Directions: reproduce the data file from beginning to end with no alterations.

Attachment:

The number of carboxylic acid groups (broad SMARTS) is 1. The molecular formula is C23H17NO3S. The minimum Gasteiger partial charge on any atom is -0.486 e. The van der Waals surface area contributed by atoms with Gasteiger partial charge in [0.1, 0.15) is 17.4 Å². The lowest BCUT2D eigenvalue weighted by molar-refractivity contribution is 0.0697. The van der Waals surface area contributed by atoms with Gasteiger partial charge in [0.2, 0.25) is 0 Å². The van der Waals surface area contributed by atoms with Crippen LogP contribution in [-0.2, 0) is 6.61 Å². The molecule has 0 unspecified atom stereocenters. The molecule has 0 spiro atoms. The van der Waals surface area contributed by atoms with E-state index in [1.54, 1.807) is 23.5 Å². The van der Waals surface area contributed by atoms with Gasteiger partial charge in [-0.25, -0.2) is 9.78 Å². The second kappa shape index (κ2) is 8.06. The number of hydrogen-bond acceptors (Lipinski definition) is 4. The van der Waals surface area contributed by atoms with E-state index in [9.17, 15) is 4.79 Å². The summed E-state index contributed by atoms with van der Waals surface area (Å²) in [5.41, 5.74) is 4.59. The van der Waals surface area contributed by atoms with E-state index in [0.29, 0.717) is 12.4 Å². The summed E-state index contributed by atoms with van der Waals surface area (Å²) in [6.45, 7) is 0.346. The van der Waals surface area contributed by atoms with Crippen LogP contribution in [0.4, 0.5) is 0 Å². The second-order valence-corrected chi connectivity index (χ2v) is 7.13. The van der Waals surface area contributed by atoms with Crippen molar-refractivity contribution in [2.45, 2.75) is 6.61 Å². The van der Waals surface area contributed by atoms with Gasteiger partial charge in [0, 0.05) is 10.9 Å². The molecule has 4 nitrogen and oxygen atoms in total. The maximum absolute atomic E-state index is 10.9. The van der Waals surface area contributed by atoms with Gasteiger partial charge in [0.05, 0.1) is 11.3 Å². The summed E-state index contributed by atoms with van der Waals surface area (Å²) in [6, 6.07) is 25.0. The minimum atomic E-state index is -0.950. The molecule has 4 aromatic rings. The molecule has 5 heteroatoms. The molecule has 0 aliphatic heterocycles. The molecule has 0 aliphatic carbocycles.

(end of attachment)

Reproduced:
The number of carboxylic acid groups (broad SMARTS) is 1. The molecular formula is C23H17NO3S. The minimum Gasteiger partial charge on any atom is -0.486 e. The van der Waals surface area contributed by atoms with Gasteiger partial charge in [0.1, 0.15) is 17.4 Å². The lowest BCUT2D eigenvalue weighted by molar-refractivity contribution is 0.0697. The van der Waals surface area contributed by atoms with Gasteiger partial charge in [0.2, 0.25) is 0 Å². The van der Waals surface area contributed by atoms with Crippen LogP contribution in [-0.2, 0) is 6.61 Å². The molecule has 0 unspecified atom stereocenters. The molecule has 0 spiro atoms. The van der Waals surface area contributed by atoms with E-state index in [1.54, 1.807) is 23.5 Å². The van der Waals surface area contributed by atoms with Gasteiger partial charge in [-0.25, -0.2) is 9.78 Å². The second kappa shape index (κ2) is 8.06. The number of hydrogen-bond acceptors (Lipinski definition) is 4. The van der Waals surface area contributed by atoms with E-state index in [9.17, 15) is 4.79 Å². The summed E-state index contributed by atoms with van der Waals surface area (Å²) in [5.41, 5.74) is 4.59. The van der Waals surface area contributed by atoms with E-state index in [0.29, 0.717) is 12.4 Å². The summed E-state index contributed by atoms with van der Waals surface area (Å²) in [6.45, 7) is 0.346. The van der Waals surface area contributed by atoms with Crippen LogP contribution in [0.4, 0.5) is 0 Å². The second-order valence-corrected chi connectivity index (χ2v) is 7.13. The van der Waals surface area contributed by atoms with Crippen molar-refractivity contribution in [2.45, 2.75) is 6.61 Å². The van der Waals surface area contributed by atoms with Gasteiger partial charge in [0, 0.05) is 10.9 Å². The molecule has 4 nitrogen and oxygen atoms in total. The maximum absolute atomic E-state index is 10.9. The van der Waals surface area contributed by atoms with Gasteiger partial charge in [0.05, 0.1) is 11.3 Å². The summed E-state index contributed by atoms with van der Waals surface area (Å²) in [6, 6.07) is 25.0. The minimum atomic E-state index is -0.950. The molecule has 4 aromatic rings. The molecule has 5 heteroatoms. The molecule has 0 aliphatic heterocycles. The molecule has 0 aliphatic carbocycles.